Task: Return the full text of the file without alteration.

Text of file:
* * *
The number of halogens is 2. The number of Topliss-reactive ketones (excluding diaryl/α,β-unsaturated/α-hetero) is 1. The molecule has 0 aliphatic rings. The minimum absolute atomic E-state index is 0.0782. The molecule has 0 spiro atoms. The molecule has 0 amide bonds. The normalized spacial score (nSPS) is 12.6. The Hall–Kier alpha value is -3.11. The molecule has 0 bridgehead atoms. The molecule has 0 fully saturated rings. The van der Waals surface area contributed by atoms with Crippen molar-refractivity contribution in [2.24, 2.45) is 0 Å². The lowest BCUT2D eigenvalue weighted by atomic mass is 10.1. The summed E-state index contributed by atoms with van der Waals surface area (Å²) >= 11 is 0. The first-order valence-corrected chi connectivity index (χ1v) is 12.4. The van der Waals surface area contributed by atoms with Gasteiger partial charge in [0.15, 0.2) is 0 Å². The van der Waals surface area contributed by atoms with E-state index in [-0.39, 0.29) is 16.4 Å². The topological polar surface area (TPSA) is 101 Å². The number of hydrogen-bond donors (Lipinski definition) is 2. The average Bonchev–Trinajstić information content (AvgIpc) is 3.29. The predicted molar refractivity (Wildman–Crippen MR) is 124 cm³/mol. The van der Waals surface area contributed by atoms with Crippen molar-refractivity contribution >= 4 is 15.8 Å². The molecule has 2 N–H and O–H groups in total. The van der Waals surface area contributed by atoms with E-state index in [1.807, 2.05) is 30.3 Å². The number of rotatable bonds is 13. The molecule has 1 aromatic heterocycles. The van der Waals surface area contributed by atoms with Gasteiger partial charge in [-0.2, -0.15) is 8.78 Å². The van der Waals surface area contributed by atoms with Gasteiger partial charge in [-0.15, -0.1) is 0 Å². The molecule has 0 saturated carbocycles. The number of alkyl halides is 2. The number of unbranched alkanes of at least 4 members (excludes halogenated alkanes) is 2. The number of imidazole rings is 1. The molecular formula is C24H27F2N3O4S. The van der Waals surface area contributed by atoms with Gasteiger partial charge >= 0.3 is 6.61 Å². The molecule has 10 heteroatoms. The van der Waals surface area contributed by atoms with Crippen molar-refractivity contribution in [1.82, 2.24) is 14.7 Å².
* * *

The number of halogens is 2. The number of Topliss-reactive ketones (excluding diaryl/α,β-unsaturated/α-hetero) is 1. The molecule has 0 aliphatic rings. The minimum absolute atomic E-state index is 0.0782. The molecule has 0 spiro atoms. The molecule has 0 amide bonds. The normalized spacial score (nSPS) is 12.6. The Hall–Kier alpha value is -3.11. The molecule has 0 bridgehead atoms. The molecule has 0 fully saturated rings. The van der Waals surface area contributed by atoms with Crippen molar-refractivity contribution in [2.24, 2.45) is 0 Å². The lowest BCUT2D eigenvalue weighted by atomic mass is 10.1. The summed E-state index contributed by atoms with van der Waals surface area (Å²) >= 11 is 0. The first-order valence-corrected chi connectivity index (χ1v) is 12.4. The van der Waals surface area contributed by atoms with Gasteiger partial charge in [0.15, 0.2) is 0 Å². The van der Waals surface area contributed by atoms with E-state index in [-0.39, 0.29) is 16.4 Å². The topological polar surface area (TPSA) is 101 Å². The number of hydrogen-bond donors (Lipinski definition) is 2. The average Bonchev–Trinajstić information content (AvgIpc) is 3.29. The predicted molar refractivity (Wildman–Crippen MR) is 124 cm³/mol. The van der Waals surface area contributed by atoms with Crippen molar-refractivity contribution >= 4 is 15.8 Å². The molecule has 2 N–H and O–H groups in total. The van der Waals surface area contributed by atoms with E-state index in [1.807, 2.05) is 30.3 Å². The number of rotatable bonds is 13. The molecule has 1 aromatic heterocycles. The van der Waals surface area contributed by atoms with Gasteiger partial charge in [-0.2, -0.15) is 8.78 Å². The van der Waals surface area contributed by atoms with Gasteiger partial charge in [-0.15, -0.1) is 0 Å². The molecule has 0 saturated carbocycles. The number of alkyl halides is 2. The number of unbranched alkanes of at least 4 members (excludes halogenated alkanes) is 2. The number of imidazole rings is 1. The molecular formula is C24H27F2N3O4S. The van der Waals surface area contributed by atoms with Gasteiger partial charge >= 0.3 is 6.61 Å². The molecule has 10 heteroatoms. The van der Waals surface area contributed by atoms with Crippen molar-refractivity contribution in [1.82, 2.24) is 14.7 Å².